KershawHealth’s nine-member board of trustees is appointed for six-year terms by the Kershaw County Council. These trustees, who come from throughout Kershaw County, represent a broad range of expertise. Because healthcare is such a complicated and highly-regulated business, serving on the board demands a great deal of work and a significant time commitment. We are deeply grateful for those who, during the last 100 years, have given so generously of their time and talents. Their leadership and support have been critical to the growth and quality of healthcare in Kershaw County.
The primary responsibility of the board of trustees is to provide oversight and guidance to KershawHealth, ensure its financial viability, approve its strategic direction, and monitor its performance. The board does not manage the day-to-day operations of the organization -- rather, it establishes major policies; ensures the quality of the executive and medical staff; approves goals and monitors performance to ensure clinical quality, patient safety, and customer service excellence; and ensures legal, regulatory, and accreditation compliance requirements are met.
This role and the commitment of trustees are so critical that the current board has developed a position description to make explicit its scope and responsibilities. In the words of that document, trustees are “ultimately accountable to act in the best interests of the community as a whole and the mission of the organization. The board member carries out his or her responsibilities in recognition of a fiduciary responsibility and does not represent the interests of any constituency or individual.”
During the past 100 years, there have been certain critical junctures in KershawHealth’s history when its future direction and indeed its very viability were seriously threatened, requiring the trustees to provide extraordinary leadership. Less than a decade after the Camden Hospital opened, the first challenge occurred when in 1921 the original building burned. The board rose to the occasion committing to not only rebuild the hospital, but to expand the facility. In the 1930s, at the height of the Depression, the board once again rallied support for the hospital, thereby avoiding the very real threat of its closure. When the role of the hospital in the community was challenged in the 1950s, the board again reiterated its support of the hospital’s mission to provide care for everyone in Kershaw County.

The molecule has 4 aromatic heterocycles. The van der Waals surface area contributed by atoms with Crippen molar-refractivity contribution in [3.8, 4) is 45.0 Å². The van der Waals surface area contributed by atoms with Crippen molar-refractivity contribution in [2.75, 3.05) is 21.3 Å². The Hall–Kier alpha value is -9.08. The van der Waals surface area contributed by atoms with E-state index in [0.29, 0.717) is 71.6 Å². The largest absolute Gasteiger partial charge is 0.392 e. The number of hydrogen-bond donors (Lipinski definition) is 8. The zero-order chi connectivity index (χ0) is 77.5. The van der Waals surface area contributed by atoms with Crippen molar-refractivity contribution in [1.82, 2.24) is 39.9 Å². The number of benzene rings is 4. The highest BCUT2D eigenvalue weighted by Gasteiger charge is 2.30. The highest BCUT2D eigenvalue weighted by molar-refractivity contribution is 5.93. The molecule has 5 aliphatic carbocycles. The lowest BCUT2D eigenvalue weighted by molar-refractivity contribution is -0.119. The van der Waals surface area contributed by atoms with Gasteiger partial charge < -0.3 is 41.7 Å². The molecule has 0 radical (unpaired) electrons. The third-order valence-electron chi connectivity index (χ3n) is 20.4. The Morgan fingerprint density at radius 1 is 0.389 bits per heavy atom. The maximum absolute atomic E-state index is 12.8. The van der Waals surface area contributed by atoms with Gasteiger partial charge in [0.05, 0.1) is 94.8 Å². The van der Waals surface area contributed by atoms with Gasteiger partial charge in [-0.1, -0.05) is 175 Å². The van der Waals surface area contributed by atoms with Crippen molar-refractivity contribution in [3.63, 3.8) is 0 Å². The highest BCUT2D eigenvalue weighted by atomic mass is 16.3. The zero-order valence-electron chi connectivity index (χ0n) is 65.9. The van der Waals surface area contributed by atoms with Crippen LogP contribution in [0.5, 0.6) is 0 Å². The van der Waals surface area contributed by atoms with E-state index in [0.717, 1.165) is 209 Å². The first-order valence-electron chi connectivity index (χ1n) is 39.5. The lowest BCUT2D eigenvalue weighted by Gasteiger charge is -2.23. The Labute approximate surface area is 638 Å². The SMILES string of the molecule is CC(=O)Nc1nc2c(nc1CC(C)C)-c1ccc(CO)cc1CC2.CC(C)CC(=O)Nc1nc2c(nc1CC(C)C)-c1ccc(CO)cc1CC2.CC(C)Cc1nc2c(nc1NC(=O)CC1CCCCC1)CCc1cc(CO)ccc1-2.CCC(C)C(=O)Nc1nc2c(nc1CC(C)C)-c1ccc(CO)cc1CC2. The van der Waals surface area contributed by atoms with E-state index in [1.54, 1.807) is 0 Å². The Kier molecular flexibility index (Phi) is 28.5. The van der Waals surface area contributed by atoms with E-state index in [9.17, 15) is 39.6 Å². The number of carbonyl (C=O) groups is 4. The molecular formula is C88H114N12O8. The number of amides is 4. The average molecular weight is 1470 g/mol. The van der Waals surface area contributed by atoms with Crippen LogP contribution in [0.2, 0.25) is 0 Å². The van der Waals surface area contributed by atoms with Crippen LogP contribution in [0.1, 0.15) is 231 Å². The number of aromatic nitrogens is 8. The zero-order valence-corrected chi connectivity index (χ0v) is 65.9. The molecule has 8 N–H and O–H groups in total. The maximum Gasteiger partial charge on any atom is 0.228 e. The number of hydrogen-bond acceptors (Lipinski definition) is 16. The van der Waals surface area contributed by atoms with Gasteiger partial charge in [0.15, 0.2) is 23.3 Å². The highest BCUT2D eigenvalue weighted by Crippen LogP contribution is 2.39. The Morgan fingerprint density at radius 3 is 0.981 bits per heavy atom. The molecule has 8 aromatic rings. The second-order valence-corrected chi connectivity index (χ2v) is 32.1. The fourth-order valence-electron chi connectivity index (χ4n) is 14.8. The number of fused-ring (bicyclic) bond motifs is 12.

We are at one of these critical junctures again today, and strategic decisions made by the board of trustees will affect the future of healthcare in Kershaw County for generations to come. We must recognize that the current national healthcare debate will ultimately affect our local healthcare system. We face great uncertainty as well as intense financial pressure -- all of this at a time when we remain committed to continuously improving the quality of care we provide.
And so once again, the KershawHealth Board of Trustees will be called upon to act decisively to promote the best interests of the organization and the community we all serve.